1888, February 19: Alexander Morrison’s Fiery Death

Alexander Morrison, a 65 year old (or 53 year old; sources disagree) pensioner and former soldier living in Aberdeen, Scotland, was last seen alive at 9PM on Saturday, February 18, 1888, when he asked a young man and lady to shut the door of the stable he was sleeping in after him, which they did. He was intoxicated, which was not unusual for him; the young couple heard him ascend the ladder to the loft, saw a light go on in the skylight, and sometime later saw the light go out.

        Between 8 and 9AM the following morning, the wife of the proprietor of the stables, who lived nearby, saw smoke coming from a hole in the roof of the loft; she told her husband, and he rushed over to check what had happened. Horrified by what he found, he called the police, and they in turn called a medical professional... to examine the remains of Alexander Morrison.

        Dr. J. Mackenzie Booth, a lecturer at the University of Aberdeen, and physician to the Aberdeen General Dispensary, soon arrived on the scene. The first thing he noted was the same thing that the proprietor had seen... upon entering the stables, he looked up and saw the body of the old man through a hole in the ceiling. The body was being supported by the joists, and leaning against the stone wall. Once up the ladder, the curious scene only became stranger.

A.M.'s body.
Alexander Morrison's remains
[Larger version here]

        The body was being supported by one joist and a bit of un-burned floor... and, despite a section of flooring around the body and an area in the ceiling above it all having been obviously burned away, the hay and wood in the loft near the body was undamaged. Several slates had fallen onto the body from the hole above. The body itself was almost entirely a cinder, which yet retained the general shape of the original body enough for Morrison's face and the wrinkles of his clothing to be clearly seen.

        The greasy cinder that now formed Morrison's face and moustache were perfect enough for those who knew him in life to still recognize him in death. His hair and scalp were burnt away, exposing his skull. The front of the cinder body was overall intact except for the areas damaged by the falling slates; the back of the body showed no signs of clothing left, and the ribs, among other bones, were exposed to view. Booth assumed that this was due to the slate falling on the body, and conjectured that had he arrived before the slates fell, that the back of the cinder would have looked as almost perfect as the front. Both of the hands, and the right foot, had been burned off and fallen through the hole under the body into the stables below.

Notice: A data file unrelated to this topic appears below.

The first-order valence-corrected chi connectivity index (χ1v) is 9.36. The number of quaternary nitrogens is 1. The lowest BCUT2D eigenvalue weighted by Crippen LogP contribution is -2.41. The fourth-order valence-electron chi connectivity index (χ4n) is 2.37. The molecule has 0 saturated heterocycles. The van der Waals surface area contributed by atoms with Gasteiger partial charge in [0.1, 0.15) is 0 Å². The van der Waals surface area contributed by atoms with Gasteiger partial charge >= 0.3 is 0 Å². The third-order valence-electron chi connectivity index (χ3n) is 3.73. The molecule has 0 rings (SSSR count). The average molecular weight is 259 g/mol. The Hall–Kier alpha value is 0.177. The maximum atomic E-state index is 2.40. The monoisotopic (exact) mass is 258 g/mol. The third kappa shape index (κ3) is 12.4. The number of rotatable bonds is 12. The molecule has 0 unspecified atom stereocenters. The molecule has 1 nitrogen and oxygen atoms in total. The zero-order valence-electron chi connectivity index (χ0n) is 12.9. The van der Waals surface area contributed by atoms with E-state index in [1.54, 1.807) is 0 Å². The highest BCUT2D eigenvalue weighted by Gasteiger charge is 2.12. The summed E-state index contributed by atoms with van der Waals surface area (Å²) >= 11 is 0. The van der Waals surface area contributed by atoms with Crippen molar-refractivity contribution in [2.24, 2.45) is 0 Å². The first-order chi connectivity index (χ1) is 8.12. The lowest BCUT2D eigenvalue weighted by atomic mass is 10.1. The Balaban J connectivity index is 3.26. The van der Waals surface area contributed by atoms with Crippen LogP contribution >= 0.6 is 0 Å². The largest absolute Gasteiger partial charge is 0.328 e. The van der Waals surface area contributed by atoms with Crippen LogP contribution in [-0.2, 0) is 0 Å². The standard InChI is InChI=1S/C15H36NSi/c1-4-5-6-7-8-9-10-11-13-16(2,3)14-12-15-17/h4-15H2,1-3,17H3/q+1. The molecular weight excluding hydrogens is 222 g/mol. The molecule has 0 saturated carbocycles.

Unfortunately, Booth didn't get the opportunity to examine the internal organs of Morisson's remains; he wanted a picture to be taken of the body (from which the illustration above was produced), and by the time he returned from other work the remains had already been removed. The bearers told him that the body had basically fallen apart upon their attempt to move it.

Observations and Theories

        Booth realized he was looking at one of the unusual fire deaths that, at that time, were highly discussed. These odd deaths were generally being attributed to one of two competing theories of how they occurred. The first idea was that of Spontaneous Human Combustion, the belief people could somehow ignite from the inside of their bodies, and then quickly burn to ashes. The second idea was that of Preternatural Combustibility, the belief that some people were just somehow easier to ignite and burn than average people were; this theory was often connected to a belief that high intake of alcoholic drinks, which burn readily, would lead to the drinker also being able to burn readily.

        Booth came to a different conclusion based on what he saw in Morrison's death, however. Booth observed that Morrison's face was very relaxed in its appearance, rather than pained or alarmed; from this, he concluded that the old man had likely died quietly either before or after the fire started, and the fire then had all the time it needed to slowly convert the body to the state it was found in... it was very unlikely the fire was the direct cause of death, or there would have been signs of distress.

        After some consideration, Booth came to the conclusion that Morrison's body fats were more than combustible enough to produce the damage he had seen. Booth also stated his belief that the only connection between alcohol and any form of fire death was that it made people less likely to handle fire well. Booth's conclusion is perhaps the earliest suggestion of what has since been dubbed the "Wick Effect," the belief that these strange deaths can be explained by burning body fat using an already dead victim's clothing as a form of candle wick, creating a small but intense flame that can break down even bones if given enough time uninterrupted.

        A particular point of interest to me is that the illustration above, as I mentioned, is based on a photograph. Said photograph probably hasn't been seen since around the time of Morrison's death... I would love to find that photograph if it is still in existence! Also, a note of thanks goes out to Sue Raffan, who found a local Aberdeen article on Morrison's death, which supplied this victim's actual name... Booth's original account of the incident only referred to Morrison as "A.M.".